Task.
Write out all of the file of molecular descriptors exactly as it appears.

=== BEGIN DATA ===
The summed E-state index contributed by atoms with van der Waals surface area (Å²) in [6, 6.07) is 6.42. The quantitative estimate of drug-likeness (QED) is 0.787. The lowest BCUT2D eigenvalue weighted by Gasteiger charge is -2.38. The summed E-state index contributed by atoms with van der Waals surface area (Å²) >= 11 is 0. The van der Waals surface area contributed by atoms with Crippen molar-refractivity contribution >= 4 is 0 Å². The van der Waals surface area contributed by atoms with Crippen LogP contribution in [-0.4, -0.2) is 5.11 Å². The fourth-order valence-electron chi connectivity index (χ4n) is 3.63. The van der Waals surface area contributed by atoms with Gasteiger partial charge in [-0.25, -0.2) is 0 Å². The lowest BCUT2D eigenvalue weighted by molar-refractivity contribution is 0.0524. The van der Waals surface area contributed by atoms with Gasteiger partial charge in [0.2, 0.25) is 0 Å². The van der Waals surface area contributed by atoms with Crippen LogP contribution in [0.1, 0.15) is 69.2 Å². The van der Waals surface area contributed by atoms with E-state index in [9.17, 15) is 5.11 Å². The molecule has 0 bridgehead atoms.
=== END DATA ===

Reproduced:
The summed E-state index contributed by atoms with van der Waals surface area (Å²) in [6, 6.07) is 6.42. The quantitative estimate of drug-likeness (QED) is 0.787. The lowest BCUT2D eigenvalue weighted by Gasteiger charge is -2.38. The summed E-state index contributed by atoms with van der Waals surface area (Å²) >= 11 is 0. The van der Waals surface area contributed by atoms with Crippen molar-refractivity contribution >= 4 is 0 Å². The van der Waals surface area contributed by atoms with Crippen LogP contribution in [-0.4, -0.2) is 5.11 Å². The fourth-order valence-electron chi connectivity index (χ4n) is 3.63. The van der Waals surface area contributed by atoms with Gasteiger partial charge in [-0.25, -0.2) is 0 Å². The lowest BCUT2D eigenvalue weighted by molar-refractivity contribution is 0.0524. The van der Waals surface area contributed by atoms with Gasteiger partial charge in [0.2, 0.25) is 0 Å². The van der Waals surface area contributed by atoms with Crippen LogP contribution in [0.1, 0.15) is 69.2 Å². The van der Waals surface area contributed by atoms with E-state index in [9.17, 15) is 5.11 Å². The molecule has 0 bridgehead atoms.